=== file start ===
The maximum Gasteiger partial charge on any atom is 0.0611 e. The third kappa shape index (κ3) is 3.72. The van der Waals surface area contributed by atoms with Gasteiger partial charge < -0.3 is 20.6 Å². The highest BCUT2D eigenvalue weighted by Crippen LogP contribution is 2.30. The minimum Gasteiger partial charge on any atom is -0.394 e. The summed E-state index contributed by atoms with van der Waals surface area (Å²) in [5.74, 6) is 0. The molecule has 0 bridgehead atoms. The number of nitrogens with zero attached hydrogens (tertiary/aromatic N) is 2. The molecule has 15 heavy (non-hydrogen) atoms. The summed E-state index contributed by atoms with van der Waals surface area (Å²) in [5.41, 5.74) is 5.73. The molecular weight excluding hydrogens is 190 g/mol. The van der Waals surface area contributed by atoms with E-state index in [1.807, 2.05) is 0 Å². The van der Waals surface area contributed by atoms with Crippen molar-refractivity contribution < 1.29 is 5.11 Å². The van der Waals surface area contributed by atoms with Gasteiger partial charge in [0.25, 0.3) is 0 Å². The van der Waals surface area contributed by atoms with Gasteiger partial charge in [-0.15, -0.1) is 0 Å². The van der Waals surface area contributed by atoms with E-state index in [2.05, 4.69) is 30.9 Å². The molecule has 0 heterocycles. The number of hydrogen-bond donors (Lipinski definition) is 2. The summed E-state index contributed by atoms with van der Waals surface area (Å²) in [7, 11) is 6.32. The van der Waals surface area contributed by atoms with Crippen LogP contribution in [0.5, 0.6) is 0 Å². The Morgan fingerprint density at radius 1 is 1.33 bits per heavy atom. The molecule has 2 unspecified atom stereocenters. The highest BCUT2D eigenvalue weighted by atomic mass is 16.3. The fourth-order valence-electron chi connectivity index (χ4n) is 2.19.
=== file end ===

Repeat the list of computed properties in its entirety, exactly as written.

The maximum Gasteiger partial charge on any atom is 0.0611 e. The third kappa shape index (κ3) is 3.72. The van der Waals surface area contributed by atoms with Gasteiger partial charge < -0.3 is 20.6 Å². The highest BCUT2D eigenvalue weighted by Crippen LogP contribution is 2.30. The minimum Gasteiger partial charge on any atom is -0.394 e. The summed E-state index contributed by atoms with van der Waals surface area (Å²) in [5.74, 6) is 0. The molecule has 0 bridgehead atoms. The number of nitrogens with zero attached hydrogens (tertiary/aromatic N) is 2. The molecule has 15 heavy (non-hydrogen) atoms. The summed E-state index contributed by atoms with van der Waals surface area (Å²) in [5.41, 5.74) is 5.73. The molecular weight excluding hydrogens is 190 g/mol. The van der Waals surface area contributed by atoms with E-state index in [1.807, 2.05) is 0 Å². The van der Waals surface area contributed by atoms with Crippen molar-refractivity contribution < 1.29 is 5.11 Å². The van der Waals surface area contributed by atoms with Gasteiger partial charge in [0.25, 0.3) is 0 Å². The van der Waals surface area contributed by atoms with Gasteiger partial charge in [-0.15, -0.1) is 0 Å². The van der Waals surface area contributed by atoms with E-state index in [2.05, 4.69) is 30.9 Å². The molecule has 0 heterocycles. The number of hydrogen-bond donors (Lipinski definition) is 2. The summed E-state index contributed by atoms with van der Waals surface area (Å²) in [7, 11) is 6.32. The van der Waals surface area contributed by atoms with Crippen LogP contribution in [0.5, 0.6) is 0 Å². The Morgan fingerprint density at radius 1 is 1.33 bits per heavy atom. The molecule has 2 unspecified atom stereocenters. The highest BCUT2D eigenvalue weighted by atomic mass is 16.3. The fourth-order valence-electron chi connectivity index (χ4n) is 2.19.